Thursday, May 1, 2014

Footprints in Tomorrow’s Mud

So here I am filling out CALGreen forms for one of our projects and thinking about the water conservation measures.  Water is something I have some familiarity with being both a life-long bass fisherman, a lover of riparian areas, and an amateur herpetologist.    For me water is a fantastic and precious resource and I am a staunch supporter of preserving any and all natural riparian areas, but I see no reason to ration water.  Waste of any resource is offensive to me, but why use less than we desire (unless saving it for a dryer day ahead)?  Greenspeak sounds good, but the reason behind the talk is the same as for most human endeavors – the bottom line is money.  The way to get more money is to have more people contributing to the stash.  More people need more water – a simple formula, but one with a catch.  You can see the catch if you peer into the future a few generations. It’s not people themselves, it’s the physical impact that each additional person has on the world around them – often called the human footprint.  According to National Geographic, in the average lifetime each American will:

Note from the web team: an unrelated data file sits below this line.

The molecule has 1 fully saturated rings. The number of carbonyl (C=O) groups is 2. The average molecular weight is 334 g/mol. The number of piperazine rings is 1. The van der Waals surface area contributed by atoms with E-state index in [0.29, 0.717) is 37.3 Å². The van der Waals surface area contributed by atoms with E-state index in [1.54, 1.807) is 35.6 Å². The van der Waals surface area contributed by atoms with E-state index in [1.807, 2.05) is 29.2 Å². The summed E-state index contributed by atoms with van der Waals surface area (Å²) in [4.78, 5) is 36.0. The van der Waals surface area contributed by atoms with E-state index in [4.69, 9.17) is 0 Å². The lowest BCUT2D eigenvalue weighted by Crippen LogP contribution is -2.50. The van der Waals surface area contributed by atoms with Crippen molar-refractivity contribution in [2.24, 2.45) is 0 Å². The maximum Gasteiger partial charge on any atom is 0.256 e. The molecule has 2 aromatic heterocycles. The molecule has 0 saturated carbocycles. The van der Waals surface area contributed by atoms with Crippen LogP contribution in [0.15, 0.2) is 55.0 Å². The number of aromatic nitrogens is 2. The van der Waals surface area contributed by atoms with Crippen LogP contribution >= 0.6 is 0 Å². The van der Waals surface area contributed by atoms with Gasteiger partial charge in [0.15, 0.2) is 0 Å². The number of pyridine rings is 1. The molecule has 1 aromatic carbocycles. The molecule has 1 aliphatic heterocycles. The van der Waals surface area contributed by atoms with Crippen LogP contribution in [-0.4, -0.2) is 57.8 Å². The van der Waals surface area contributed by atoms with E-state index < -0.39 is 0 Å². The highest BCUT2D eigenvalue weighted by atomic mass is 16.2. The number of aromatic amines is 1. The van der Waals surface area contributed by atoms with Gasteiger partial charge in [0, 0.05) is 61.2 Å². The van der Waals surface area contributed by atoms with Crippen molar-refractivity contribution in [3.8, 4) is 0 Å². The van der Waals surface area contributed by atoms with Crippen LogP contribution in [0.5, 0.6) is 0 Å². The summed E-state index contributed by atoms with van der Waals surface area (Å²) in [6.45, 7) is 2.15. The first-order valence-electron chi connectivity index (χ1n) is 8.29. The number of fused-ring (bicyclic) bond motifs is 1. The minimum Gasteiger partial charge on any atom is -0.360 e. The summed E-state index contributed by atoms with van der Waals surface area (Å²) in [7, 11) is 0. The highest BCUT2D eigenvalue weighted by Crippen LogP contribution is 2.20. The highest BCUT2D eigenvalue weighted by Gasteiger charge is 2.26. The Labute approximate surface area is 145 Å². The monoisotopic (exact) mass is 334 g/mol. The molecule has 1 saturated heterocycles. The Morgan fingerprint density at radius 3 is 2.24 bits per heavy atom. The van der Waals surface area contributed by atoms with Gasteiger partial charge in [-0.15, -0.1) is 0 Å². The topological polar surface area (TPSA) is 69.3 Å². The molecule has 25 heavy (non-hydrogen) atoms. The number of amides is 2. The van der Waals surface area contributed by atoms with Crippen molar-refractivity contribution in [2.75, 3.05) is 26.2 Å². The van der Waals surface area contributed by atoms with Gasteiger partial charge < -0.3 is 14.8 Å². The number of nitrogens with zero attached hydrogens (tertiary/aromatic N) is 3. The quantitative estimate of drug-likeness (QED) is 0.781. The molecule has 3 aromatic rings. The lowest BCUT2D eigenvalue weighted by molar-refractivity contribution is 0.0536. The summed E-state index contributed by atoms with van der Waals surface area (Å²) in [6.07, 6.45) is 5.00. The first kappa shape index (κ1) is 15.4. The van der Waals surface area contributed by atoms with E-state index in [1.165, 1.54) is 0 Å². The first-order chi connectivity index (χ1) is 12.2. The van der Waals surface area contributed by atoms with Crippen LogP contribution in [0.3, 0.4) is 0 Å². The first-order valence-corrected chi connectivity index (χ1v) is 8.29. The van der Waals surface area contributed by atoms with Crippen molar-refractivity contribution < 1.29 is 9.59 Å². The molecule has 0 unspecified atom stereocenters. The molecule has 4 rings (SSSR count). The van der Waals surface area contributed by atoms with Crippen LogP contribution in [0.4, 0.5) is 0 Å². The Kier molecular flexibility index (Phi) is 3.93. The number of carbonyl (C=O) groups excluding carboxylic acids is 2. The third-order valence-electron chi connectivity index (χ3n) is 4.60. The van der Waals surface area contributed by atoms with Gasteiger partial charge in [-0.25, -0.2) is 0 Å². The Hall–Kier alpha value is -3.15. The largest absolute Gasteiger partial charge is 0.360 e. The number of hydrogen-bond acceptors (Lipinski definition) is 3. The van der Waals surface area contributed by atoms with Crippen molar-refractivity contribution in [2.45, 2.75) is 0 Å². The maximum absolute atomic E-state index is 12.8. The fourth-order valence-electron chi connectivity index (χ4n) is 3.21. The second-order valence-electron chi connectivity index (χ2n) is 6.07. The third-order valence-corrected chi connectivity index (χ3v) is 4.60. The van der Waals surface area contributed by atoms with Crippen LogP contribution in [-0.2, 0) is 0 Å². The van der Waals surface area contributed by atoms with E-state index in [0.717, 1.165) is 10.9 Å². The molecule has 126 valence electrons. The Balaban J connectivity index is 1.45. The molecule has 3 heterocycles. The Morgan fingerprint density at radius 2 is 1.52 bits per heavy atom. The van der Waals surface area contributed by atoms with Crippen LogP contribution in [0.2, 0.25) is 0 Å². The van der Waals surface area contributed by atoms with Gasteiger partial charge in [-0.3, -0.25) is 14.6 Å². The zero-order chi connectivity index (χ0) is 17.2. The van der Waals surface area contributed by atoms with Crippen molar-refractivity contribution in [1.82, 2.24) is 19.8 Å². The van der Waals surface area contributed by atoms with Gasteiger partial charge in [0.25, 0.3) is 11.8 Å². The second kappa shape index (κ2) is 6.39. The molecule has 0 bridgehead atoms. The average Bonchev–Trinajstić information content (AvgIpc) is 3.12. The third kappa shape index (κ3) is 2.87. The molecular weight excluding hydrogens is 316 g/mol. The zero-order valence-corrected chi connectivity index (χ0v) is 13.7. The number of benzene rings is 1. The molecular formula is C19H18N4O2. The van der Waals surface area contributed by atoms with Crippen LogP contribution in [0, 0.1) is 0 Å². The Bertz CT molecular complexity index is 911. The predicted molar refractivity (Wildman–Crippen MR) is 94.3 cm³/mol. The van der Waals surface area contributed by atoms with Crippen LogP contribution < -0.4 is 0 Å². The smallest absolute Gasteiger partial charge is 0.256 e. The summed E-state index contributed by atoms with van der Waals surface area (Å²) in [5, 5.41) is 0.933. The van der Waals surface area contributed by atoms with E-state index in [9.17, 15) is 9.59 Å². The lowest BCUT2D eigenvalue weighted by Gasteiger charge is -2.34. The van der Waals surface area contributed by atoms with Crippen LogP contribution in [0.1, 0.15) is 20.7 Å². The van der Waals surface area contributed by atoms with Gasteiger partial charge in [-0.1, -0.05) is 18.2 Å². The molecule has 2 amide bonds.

·         use 1.8 million gallons of water
·         burn 31,350 gallons of gasoline
·         discard 64 tons of garbage to landfills
·         use 29,700 pounds of plastic
·         use 43,371 aluminum cans
·         etcetera, etcetera, etcetera
Why in the world would anyone want to save a few thousand gallons of water in trade for this?  Why not focus on the actual problem and save more than a million gallons of water and a plethora of other resources as well?  Conserving water is actually detrimental to the environment because the more we conserve (and the more we sacrifice) the more people we can accommodate. Conserving water may make some of us feel better about ourselves – but all we’re really doing is making way for more human footprints in tomorrow’s mud.

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